UNAUTHORISED OFFSHORE ASSETS: DISCLOSE NOW OR WAIT FOR THE AMNESTY IN OCTOBER?
By September 2017, the first automatic exchange of information will have taken place between the South African Revenue Service (SARS) and the tax authorities of over 90 other jurisdictions which have agreed to comply with the Standard for Automatic Exchange of Financial Account Information (CRS) initiated by the OECD to tackle offshore tax evasion.
National Treasury, in its effort to comply with its obligations under CRS, has introduced certain amendments in the Tax Administration Laws Amendment Act 2015 (TAA) to ensure the reporting by certain financial institutions on its account holders. In view of the exchange of information provisions contained in the TAA, which allows SARS to pass information to the South African Reserve Bank (SARB), this worldwide reporting requirement of financial institutions to SARS will also result in the discovery by SARB of those assets held offshore by South African residents in contravention of the exchange control regulations.
To give South African residents a last chance to regularise their unauthorised assets before the major disclosure in 2017, National Treasury has announced a Special Voluntary Disclosure Programme (Special VDP) which will be available for 6 months from 1 October 2016 to 31 March 2017 and will include an amnesty for exchange control and tax offences in respect of unauthorised foreign assets.
The proposed additional tax VDP (Additional Tax VDP) in respect of tax transgressions will be added to the existing tax VDP (Existing Tax VDP) currently available to non-compliant taxpayers. The Additional Tax VDP will thus not replace the Existing Tax VDP which remains available. In accordance with both the Existing Tax VDP and the Additional Tax VDP, the applicant will obtain relief against penalty charges (unless the transgression was as a result of gross negligence or intentional tax evasion) and criminal prosecution in exchange for reporting and settling their outstanding tax liabilities.
In terms of the proposed Additional Tax VDP, a person applying for the relief (Reporter) must include in his/her taxable income, “50% of the total amount used to fund the acquisition of assets” situated outside South Africa, which were acquired before 1 March 2010. Furthermore, any foreign dividends, local dividends, interest, rental income and other investment income earned on those assets before 1 March 2010 will be exempt from tax, i.e. such income earned after 1 March 2010 will have to be treated in accordance with the normal provisions of the Income Tax Act.
There is significant uncertainty about the scope of application of the rule that requires the inclusion of 50% of the total amount used to fund the acquisition of assets. Presumably, it is intended to include 50% of the amount transferred offshore to acquire the offshore investment. However, if the Reporter had transferred an amount offshore to pay a portion of the cost of the investment and borrowed the balance of the purchase price, the rule could be applied to include the borrowed amount as well. Furthermore, if the Reporter had transferred the full amount from after tax income, the inclusion of 50% of that amount could result in a very high effective tax in respect of that amount, especially in view of the meagre returns generated by offshore investments during the last 10 years (excluding currency gains).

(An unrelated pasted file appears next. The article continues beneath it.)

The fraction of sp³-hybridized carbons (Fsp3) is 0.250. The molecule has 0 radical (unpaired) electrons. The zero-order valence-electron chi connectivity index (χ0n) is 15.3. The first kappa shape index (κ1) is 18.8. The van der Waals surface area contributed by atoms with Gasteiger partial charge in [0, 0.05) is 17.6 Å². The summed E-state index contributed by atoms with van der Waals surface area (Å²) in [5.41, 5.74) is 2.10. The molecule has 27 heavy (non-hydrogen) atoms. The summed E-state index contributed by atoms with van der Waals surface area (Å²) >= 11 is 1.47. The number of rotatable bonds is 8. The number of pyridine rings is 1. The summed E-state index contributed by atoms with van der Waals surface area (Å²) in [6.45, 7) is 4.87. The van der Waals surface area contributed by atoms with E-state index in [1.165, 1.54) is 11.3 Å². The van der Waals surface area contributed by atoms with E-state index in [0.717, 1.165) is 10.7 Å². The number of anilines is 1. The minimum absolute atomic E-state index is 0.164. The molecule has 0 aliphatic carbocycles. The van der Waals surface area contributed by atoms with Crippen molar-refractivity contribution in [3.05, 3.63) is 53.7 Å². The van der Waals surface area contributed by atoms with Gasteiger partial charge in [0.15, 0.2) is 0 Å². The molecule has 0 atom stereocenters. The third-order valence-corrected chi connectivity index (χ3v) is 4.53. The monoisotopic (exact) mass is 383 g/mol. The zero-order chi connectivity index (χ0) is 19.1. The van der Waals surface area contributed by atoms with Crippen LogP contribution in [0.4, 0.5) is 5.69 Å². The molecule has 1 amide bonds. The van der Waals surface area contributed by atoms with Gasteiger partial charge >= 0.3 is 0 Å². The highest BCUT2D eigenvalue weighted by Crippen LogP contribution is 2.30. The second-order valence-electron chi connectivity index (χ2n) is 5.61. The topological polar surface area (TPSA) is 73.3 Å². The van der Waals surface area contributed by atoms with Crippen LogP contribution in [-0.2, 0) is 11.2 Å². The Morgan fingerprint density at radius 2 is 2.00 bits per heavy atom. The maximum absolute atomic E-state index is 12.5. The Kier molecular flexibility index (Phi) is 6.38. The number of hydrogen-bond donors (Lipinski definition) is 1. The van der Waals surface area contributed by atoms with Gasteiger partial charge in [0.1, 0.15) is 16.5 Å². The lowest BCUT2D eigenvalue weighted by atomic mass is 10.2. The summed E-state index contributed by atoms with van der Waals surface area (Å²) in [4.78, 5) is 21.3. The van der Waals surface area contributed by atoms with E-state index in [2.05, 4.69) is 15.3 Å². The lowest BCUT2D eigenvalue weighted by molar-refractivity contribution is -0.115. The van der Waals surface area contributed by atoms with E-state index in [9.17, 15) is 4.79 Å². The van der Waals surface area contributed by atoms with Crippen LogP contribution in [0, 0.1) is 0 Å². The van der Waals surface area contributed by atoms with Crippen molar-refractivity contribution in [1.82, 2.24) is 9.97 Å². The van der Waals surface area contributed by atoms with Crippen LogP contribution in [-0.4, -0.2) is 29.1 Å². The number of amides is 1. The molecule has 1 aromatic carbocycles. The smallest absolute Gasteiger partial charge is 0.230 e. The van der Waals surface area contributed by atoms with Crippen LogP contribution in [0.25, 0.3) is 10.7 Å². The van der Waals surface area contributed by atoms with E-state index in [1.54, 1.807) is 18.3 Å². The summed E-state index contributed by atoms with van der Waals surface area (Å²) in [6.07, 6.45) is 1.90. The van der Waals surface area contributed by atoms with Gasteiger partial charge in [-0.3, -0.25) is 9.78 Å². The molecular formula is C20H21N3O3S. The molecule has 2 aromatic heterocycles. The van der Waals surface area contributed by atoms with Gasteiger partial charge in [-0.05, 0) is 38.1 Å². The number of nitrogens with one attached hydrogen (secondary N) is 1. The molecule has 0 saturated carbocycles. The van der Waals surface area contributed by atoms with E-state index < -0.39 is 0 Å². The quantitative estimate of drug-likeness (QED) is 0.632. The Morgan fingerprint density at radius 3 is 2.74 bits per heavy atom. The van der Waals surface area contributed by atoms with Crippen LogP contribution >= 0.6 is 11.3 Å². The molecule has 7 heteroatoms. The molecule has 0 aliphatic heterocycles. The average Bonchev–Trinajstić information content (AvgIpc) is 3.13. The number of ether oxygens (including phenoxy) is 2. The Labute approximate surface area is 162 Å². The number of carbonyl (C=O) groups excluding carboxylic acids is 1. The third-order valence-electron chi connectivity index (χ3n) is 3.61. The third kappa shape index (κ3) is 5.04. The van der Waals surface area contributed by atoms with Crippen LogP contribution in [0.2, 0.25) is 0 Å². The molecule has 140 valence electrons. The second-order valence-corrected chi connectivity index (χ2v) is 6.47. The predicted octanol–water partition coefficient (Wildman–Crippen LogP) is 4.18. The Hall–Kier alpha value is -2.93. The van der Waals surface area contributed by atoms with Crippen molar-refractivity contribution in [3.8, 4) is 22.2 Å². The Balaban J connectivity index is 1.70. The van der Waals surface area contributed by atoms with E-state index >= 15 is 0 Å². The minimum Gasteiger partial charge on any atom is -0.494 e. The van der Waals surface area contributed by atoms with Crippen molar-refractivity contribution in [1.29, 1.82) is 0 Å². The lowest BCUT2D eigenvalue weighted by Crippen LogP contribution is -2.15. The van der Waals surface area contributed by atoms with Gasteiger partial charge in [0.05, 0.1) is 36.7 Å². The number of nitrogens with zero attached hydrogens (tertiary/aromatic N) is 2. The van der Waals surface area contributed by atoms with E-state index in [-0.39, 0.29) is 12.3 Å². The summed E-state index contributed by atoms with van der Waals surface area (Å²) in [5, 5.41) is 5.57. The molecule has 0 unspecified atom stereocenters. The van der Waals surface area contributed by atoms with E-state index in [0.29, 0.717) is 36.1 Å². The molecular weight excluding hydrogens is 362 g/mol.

Therefore, it is possible that the Additional Tax VDP may not provide additional relief as intended but potentially expose the Reporter to a much higher tax liability then he/she would have had under the Existing Tax VDP.
The proposed Special VDP offered for exchange control transgressions (Special Excon VDP) will limit the amount of the penalty which can be levied by the SARB in respect of unauthorised foreign assets or structures reported. A 10% levy will be imposed on the market value (at 29 February 2016) of regularised assets or the sale proceeds thereof which are retained offshore, but if repatriated the levy will be 5%.
Currently, an offender of the Exchange Control Regulations may apply to SARB for the regularisation of unauthorised foreign assets under the provisions of Regulation 24. However, there is no prescribed limit on the penalty which SARB could impose. Nevertheless, in our experience SARB has been very reasonable in imposing penalties and the penalties have not significantly exceeded the proposed level of penalties under the Special Excon VDP, depending obviously on the seriousness of the offence.
The decision to regularise offshore assets now or wait until October 2016 should thus be based on a Reporter’s potential tax exposure relating to the unauthorised offshore assets. To date there has been no indication by National Treasury that any changes will be made to the draft tax legislation and thus assuming that none are made and/or no further explanation is provided, taxpayers planning to regularise their tax affairs are urged to calculate and compare their potential tax liability in terms of the Existing Tax VDP and the Additional Tax VDP to determine whether it will be in their best interest to rather declare their offshore assets now or wait until the Additional Tax VDP becomes effective.